The unusual "Welsh Gladwyn," is usually grown not for its quite pretty pale mauve flowers, but for the bright orange seeds which burst forth from the seed-pods in autumn, but do not fall until spring (as demonstrated in the picture). The botanical name refers to the fact that the crushed leaves smell like roast beef!!! Whole stems can then be cut to make an impressive floral display which lasts until the following year. Once you have a clump be sure to share the ripe seeds around you borders where they will slowly naturalise into trouble-free clumps!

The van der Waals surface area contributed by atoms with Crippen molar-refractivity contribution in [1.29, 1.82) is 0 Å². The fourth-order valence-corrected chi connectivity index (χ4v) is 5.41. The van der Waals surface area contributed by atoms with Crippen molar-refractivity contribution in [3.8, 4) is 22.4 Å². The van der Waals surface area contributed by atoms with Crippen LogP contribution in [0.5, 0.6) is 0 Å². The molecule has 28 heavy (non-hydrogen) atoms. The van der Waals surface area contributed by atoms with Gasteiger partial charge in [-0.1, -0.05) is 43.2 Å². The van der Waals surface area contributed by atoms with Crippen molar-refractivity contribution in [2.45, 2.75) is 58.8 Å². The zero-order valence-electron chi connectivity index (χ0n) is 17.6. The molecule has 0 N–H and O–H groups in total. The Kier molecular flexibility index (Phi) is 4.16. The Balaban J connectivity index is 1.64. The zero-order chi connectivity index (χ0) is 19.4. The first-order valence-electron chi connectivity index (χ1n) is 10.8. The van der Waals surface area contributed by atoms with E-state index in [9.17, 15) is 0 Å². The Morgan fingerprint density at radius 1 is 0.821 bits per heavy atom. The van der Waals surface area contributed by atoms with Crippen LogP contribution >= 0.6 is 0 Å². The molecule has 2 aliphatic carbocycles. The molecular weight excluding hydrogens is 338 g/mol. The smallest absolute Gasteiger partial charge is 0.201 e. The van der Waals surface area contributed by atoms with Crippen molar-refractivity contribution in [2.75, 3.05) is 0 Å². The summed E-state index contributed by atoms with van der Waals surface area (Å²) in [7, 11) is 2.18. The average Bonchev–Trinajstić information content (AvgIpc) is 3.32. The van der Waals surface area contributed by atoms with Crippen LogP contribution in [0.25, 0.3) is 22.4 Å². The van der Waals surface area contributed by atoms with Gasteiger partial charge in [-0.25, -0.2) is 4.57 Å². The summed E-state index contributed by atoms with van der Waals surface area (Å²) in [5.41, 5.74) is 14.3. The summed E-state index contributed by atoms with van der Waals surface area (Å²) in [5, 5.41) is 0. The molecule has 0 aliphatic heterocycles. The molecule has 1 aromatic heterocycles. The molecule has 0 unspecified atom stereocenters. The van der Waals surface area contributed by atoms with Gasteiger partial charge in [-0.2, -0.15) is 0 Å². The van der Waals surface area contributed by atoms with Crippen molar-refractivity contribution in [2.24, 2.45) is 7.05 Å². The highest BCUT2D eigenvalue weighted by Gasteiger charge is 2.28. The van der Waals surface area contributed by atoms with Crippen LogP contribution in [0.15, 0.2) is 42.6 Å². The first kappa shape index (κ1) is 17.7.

For best results, sow immediately onto a good soil-based compost. Cover the seeds with fine grit or compost to approximately their own depth. They can be sown at any time, and germination can sometimes be quicker if kept at 15 to 20 degrees C. We sow most seeds in an unheated greenhouse and wait for natural germination, as many seeds have built-in dormancy mechanisms, often waiting for natural spring germination, hence giving them a full season of growth.
Common name:Welsh Gladwyn